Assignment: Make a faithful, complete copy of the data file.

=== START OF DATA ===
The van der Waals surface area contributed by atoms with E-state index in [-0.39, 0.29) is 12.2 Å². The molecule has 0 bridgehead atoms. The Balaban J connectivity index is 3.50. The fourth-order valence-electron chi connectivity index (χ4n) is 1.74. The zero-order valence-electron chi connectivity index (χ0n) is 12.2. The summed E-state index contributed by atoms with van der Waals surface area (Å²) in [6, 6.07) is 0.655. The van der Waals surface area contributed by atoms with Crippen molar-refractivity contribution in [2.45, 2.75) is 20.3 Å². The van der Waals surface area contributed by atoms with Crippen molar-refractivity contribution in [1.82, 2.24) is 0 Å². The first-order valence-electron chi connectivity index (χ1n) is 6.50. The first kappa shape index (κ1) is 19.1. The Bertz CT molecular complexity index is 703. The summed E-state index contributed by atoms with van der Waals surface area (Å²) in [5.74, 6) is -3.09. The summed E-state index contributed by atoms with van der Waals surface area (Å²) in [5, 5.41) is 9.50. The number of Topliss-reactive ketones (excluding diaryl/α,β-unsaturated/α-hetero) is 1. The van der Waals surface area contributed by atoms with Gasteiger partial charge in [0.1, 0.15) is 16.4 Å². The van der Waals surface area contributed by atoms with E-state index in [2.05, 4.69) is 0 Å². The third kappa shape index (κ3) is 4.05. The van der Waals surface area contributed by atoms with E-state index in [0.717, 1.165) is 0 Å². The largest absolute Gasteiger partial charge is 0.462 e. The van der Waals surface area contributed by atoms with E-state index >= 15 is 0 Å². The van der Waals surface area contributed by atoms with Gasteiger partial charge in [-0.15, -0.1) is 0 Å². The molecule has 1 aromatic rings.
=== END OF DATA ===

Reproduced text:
The van der Waals surface area contributed by atoms with E-state index in [-0.39, 0.29) is 12.2 Å². The molecule has 0 bridgehead atoms. The Balaban J connectivity index is 3.50. The fourth-order valence-electron chi connectivity index (χ4n) is 1.74. The zero-order valence-electron chi connectivity index (χ0n) is 12.2. The summed E-state index contributed by atoms with van der Waals surface area (Å²) in [6, 6.07) is 0.655. The van der Waals surface area contributed by atoms with Crippen molar-refractivity contribution in [2.45, 2.75) is 20.3 Å². The van der Waals surface area contributed by atoms with Crippen molar-refractivity contribution in [1.82, 2.24) is 0 Å². The first-order valence-electron chi connectivity index (χ1n) is 6.50. The first kappa shape index (κ1) is 19.1. The Bertz CT molecular complexity index is 703. The summed E-state index contributed by atoms with van der Waals surface area (Å²) in [5.74, 6) is -3.09. The summed E-state index contributed by atoms with van der Waals surface area (Å²) in [5, 5.41) is 9.50. The number of Topliss-reactive ketones (excluding diaryl/α,β-unsaturated/α-hetero) is 1. The van der Waals surface area contributed by atoms with Gasteiger partial charge in [0.1, 0.15) is 16.4 Å². The van der Waals surface area contributed by atoms with E-state index in [2.05, 4.69) is 0 Å². The third kappa shape index (κ3) is 4.05. The van der Waals surface area contributed by atoms with E-state index in [0.717, 1.165) is 0 Å². The largest absolute Gasteiger partial charge is 0.462 e. The van der Waals surface area contributed by atoms with E-state index >= 15 is 0 Å². The van der Waals surface area contributed by atoms with Gasteiger partial charge in [-0.15, -0.1) is 0 Å². The molecule has 1 aromatic rings.